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Discipline and Grievence Matters
Employers require two essential procedures to resolve problems and issues in the workplace:
- A formal grievance procedure; and
- A formal disciplinary procedure.
A formal grievance procedure provides a means by which employees may air concerns or problems, and of enabling employers to process employee complaints and resolve disputes in a fair and systematic fashion.
An employer should ensure that any formal grievance procedural framework that is put in place is applied consistently. Line managers should receive comprehensive training on how to deal with these issues. There should at least be:
- Pre-grievance steps, such as an informal meeting;
- A description as to how procedure is to be invoked (usually by written notice);
- Whether it is heard at a hearing or on paper;
- The time frames for taking relevant steps;
- Who may be dealing with the grievance and the grievance procedure.
Our employment law specialist works with a range of employers, from small start-ups to multi-national corporations, ensuring that their employment contracts and employee handbooks contain clear, concise discipline and grievance procedures.
Under the Employment Rights Act 1996, certain aspects of an employer's disciplinary and grievance procedures must be included in the written statement of particulars.
- the details of the employer's disciplinary rules and procedure, and identify the person to whom the employee should go to appeal a decision or raise a grievance, or
- referring the employee to a document containing these details.
Disciplinary offences will usually initially attract a written warning (with a defined period), rather than dismissal (unless the offence is very serious).
The Acas Code of Practice on Disciplinary and Grievance Procedures is admissible in evidence before courts and tribunals and must be taken into account where relevant. It is, therefore, vital that employers familiarise themselves with this code. Our solicitors can offer you up-to-date advice and ensure you comply with the procedures set out in the code.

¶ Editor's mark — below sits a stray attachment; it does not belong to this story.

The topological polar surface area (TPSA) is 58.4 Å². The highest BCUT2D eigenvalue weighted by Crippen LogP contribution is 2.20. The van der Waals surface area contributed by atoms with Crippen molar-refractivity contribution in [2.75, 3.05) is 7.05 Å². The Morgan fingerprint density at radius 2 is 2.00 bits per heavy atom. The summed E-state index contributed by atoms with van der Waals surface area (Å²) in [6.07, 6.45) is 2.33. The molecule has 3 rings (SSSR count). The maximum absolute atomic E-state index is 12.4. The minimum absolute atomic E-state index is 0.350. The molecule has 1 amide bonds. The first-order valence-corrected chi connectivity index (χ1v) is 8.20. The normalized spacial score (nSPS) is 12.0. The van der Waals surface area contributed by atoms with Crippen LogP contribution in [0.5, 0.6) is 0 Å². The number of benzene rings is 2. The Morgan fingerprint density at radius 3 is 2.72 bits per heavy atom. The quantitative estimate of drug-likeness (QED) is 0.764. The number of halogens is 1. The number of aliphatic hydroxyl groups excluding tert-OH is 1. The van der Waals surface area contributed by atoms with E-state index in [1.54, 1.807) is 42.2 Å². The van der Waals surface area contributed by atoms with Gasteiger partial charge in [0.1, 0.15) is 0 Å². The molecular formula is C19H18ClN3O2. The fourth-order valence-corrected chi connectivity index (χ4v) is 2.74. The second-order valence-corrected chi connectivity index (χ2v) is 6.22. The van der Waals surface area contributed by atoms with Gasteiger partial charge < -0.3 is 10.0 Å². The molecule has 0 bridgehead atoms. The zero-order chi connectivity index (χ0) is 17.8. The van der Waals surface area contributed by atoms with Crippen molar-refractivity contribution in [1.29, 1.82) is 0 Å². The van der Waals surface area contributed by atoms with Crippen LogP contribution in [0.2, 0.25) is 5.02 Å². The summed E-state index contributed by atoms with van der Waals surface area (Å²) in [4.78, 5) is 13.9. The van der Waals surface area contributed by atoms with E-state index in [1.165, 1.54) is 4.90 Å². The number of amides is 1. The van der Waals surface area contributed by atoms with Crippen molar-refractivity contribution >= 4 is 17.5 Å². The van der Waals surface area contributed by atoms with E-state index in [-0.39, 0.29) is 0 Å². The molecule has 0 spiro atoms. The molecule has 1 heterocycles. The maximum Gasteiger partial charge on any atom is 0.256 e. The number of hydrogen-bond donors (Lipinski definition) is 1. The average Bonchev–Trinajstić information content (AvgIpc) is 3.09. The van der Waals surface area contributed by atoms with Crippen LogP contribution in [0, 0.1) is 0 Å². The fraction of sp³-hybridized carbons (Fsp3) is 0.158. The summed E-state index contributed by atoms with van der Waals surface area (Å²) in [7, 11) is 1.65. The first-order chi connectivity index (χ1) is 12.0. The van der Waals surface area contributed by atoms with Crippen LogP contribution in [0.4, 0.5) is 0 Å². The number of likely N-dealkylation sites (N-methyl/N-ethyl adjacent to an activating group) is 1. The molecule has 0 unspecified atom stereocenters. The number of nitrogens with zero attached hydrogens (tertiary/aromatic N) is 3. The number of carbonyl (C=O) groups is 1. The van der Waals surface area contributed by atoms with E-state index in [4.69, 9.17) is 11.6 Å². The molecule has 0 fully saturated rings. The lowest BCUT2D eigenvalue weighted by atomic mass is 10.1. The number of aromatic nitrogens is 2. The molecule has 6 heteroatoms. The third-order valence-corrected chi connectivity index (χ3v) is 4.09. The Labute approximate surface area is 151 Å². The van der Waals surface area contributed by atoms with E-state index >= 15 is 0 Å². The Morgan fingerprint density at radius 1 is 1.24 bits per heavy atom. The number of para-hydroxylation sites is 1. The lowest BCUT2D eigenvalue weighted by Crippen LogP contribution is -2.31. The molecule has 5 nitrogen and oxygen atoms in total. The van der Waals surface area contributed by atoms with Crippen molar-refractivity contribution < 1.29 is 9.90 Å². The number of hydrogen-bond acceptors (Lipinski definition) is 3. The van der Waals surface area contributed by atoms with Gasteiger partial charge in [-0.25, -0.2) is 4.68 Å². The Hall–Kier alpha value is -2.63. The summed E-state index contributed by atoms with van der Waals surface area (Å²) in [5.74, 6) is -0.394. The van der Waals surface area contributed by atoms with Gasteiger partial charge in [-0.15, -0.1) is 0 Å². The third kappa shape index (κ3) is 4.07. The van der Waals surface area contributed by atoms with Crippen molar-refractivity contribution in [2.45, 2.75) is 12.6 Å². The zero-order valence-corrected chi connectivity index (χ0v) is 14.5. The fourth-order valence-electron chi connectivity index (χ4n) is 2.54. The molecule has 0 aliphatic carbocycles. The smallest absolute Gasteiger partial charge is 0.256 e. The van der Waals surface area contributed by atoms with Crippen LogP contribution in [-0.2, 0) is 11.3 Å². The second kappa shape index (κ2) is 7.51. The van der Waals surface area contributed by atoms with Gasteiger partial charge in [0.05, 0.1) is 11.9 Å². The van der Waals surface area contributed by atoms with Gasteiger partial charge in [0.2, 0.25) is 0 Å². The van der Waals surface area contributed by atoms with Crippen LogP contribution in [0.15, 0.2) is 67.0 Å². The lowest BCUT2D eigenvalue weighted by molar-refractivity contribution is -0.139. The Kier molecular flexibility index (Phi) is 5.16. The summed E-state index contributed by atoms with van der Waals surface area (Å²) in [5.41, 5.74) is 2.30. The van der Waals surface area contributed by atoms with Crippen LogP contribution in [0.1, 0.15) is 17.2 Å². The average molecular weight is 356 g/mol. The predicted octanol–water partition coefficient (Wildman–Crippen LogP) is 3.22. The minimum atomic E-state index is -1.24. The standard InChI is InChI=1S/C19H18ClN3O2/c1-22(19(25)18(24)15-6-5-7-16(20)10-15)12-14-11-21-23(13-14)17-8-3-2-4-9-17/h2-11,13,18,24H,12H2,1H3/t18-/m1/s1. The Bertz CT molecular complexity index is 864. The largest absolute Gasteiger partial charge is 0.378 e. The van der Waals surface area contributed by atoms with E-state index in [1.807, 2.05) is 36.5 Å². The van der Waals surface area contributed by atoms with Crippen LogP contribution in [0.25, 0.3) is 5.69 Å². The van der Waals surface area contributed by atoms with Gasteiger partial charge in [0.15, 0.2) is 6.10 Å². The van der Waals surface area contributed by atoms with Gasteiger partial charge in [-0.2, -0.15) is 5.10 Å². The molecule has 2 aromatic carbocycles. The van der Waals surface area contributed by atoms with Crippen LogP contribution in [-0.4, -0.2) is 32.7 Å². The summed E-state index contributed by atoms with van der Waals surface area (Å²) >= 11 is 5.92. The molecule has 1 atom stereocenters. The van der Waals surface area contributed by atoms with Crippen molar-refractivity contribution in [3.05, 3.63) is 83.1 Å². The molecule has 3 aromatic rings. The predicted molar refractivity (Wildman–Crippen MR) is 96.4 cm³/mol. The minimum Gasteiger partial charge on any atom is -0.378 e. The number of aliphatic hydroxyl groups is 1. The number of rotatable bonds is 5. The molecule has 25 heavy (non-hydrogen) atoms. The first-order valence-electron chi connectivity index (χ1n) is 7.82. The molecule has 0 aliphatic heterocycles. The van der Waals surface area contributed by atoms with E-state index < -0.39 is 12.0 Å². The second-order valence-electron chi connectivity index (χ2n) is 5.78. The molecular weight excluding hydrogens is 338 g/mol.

Before taking any disciplinary action (in the form of a disciplinary meeting):
- Your employer should meet with you and discuss the situation with you first;
- Make all appropriate enquiries;
- Forward to you a Notice setting out:
- the date of any hearing;
- the disciplinary allegations made against you, your right to respond and to have someone with you at the hearing (usually a co-worker or a trade union representative): your colleagues cannot be disciplined for supporting you; and
- any documents and statements upon which the employer relies.
We can help you arrange a grievance meeting, or respond to a notice of disciplinary hearing, write the necessary correspondence and advise you how to conduct your own case at the meeting. We can help you get a clear understanding of the strengths and weaknesses of your grievance as well as the remedies available to you. If the initial meeting fails to bring about a satisfactory result, we can advise you on the next best course of action to take, for example, appealing the decision. If you have a good claim, we can advise you as to the steps needed to bring the matter to an Acas mediation (now a mandatory step) and issue in the Courts or Employment Tribunal.
Please contact Paul Stevens today on 020 8290 7422 or email email@example.com if you have a disciplinary or grievance matter requiring legal advice.